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How to Make Smoked Trout, According to a Chef in Tasmania

A recipe for brown sugar-cured hot smoked trout from new cookbook “How Wild Things Are” by Analiese Gregory

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A pair of hands peels the skin off a piece of fish in a bucket
Gregory prepares her smoked trout recipe.
Adam Gibson
Monica Burton is the deputy editor of

It’s not a stretch to say that many of us would like to be somewhere else right now. I felt this acutely as I flipped through Analiese Gregory’s new cookbook How Wild Things Are: Cooking, Fishing and Hunting at the Bottom of the World.

The book cover for How Wild Things Are features an ink illustration of a woman cooking over fire outside
Buy How Wild Things Are on Amazon or Bookshop.

The book is an escapist snapshot of Tasmania, an island located 240 kilometers off the southern coast of Australia — a place so far away, Gregory tells me, that life there is almost normal. “I’m really in love with Tasmania so I wanted to show that to other people,” Gregory says. “I came here for six months and four years later, I’m still here.” But while the envy-inducing photos of Gregory fishing, foraging, and cooking outside were shot entirely in Tasmania, the recipes take inspiration from all over.

“I wrote down a list of the things I always cook at home and always cook for friends, and some were Cantonese things from my childhood, some of them were things from London.” Gregory says. Accordingly, the book is divided into three parts: “New Zealand,” where Gregory was born, “Travels,” and “Tasmania.” For each of these, there’s a narrative section that traces Gregory’s path to life “at the bottom of the world,” including stints at restaurants across three continents, and a separate recipe section for the recipes related to these life events.

Those recipes run the gamut from crowd-pleasing gougères and mulberry clafoutis to more ambitious fare. “I’ve cooked them all in my house in the worst oven I’ve ever owned,” Gregory explains. “ But obviously because I am a chef, some of the things I would cook at home for a dinner party might be more technical.” And given Gregory’s remote location, there are other dishes that may reside squarely in the realm of inspiration for American home cooks, like possum sausages or wallaby tartare with beetroot, radicchio, and pepperberry.

“When I was in America last, so many people were asking me questions about Tasmania and were really intrigued by us,” Gregory says. “So I was like, maybe it would be good for them to really see what it’s like and see what the produce is like because it seems so exotic and far away.” Tasmania might seem farther away than ever right now, and while cooking with How Wild Things Are won’t bring it any closer, it makes part of the fantasy of travel — experiencing the food of a place — real, if only for a moment.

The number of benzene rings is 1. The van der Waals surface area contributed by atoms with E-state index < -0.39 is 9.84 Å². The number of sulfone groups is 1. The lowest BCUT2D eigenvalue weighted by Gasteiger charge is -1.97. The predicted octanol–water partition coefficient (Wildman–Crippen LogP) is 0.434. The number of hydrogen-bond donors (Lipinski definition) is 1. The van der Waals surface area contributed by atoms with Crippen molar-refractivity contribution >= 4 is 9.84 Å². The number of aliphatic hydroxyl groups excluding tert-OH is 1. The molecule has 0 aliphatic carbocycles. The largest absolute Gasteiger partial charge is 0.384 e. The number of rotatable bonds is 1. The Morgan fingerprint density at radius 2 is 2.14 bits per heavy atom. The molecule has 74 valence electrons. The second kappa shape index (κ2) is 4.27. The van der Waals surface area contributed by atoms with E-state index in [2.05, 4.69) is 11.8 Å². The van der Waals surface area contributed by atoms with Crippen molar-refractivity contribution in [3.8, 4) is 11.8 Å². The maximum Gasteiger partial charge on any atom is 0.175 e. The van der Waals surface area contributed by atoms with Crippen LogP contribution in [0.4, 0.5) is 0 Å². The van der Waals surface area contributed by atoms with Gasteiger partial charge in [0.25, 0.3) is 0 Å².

The smoked trout recipe below comes from the New Zealand section of the book and feels very much of that place, but it would work just as well being cooked and served stateside (with just a couple modifications).

Brown Sugar-cured Hot Smoked Trout

A woman lifts the lid of a pot over a fire with a stick
Here, Gregory makes cooks her trout over an open flame, but she says an oven works just fine.
Adam Gibson/Courtesy Hardie Grant Books

Once a year growing up, my family would decamp to Lake Taupo for trout season. This involved some atrociously bad fly fishing, sitting in rocky thermal heated streams and eventually taking a charter on the lake to actually catch some fish. As a 14-year-old interested in cooking, I smoked out many hotel rooms and set off countless fire alarms trying to smoke fish for my family. This is the method I use now, at work and at home. Once you get a feel for cooking the fish, it becomes a truly enjoyable thing to make.

Serves 2


100 grams (3½ ounces) fine sea salt

100 grams (3½ ounces) brown sugar

500 gram (1 pound 2 ounces) whole rainbow or brown trout, gutted and scaled


Smoker (optional)

Wood chips


Step 1: In a bowl, mix the salt and sugar thoroughly. Sprinkle some into a tray. Put the clean fish down on top, then open the cavity and evenly sprinkle the inside with the curing mix. Pat the rest on top, then cover and refrigerate the fish for 12 hours or overnight.

Step 2: Wash the cure off the fish, pat dry and leave on a tray in the fridge so the skin can dry, approximately 6 hours.

Step 3: Preheat a smoker to 60°C (140°F) and use your choice of wood chips. In New Zealand, we would often use manuka, a native variety of tea tree. Once the chips are smoking and the chamber is preheated, lay the fish on an oiled rack (this will be important for removing it after). I cook it to an internal temperature of 58°C (136°F) so it is still extremely moist and the protein is just set, but you can take it higher if that is your preference.

I have also done this many times in an oven. Just preheat to 58°C (136°F), get a small tray of wood chips smoking and slide it into the bottom of the oven while your fish is in there.

Recipe excerpted with permission from How Wild Things Are by Analiese Gregory, published by Hardie Grant Books February 2021, RRP $29.99 Hardcover.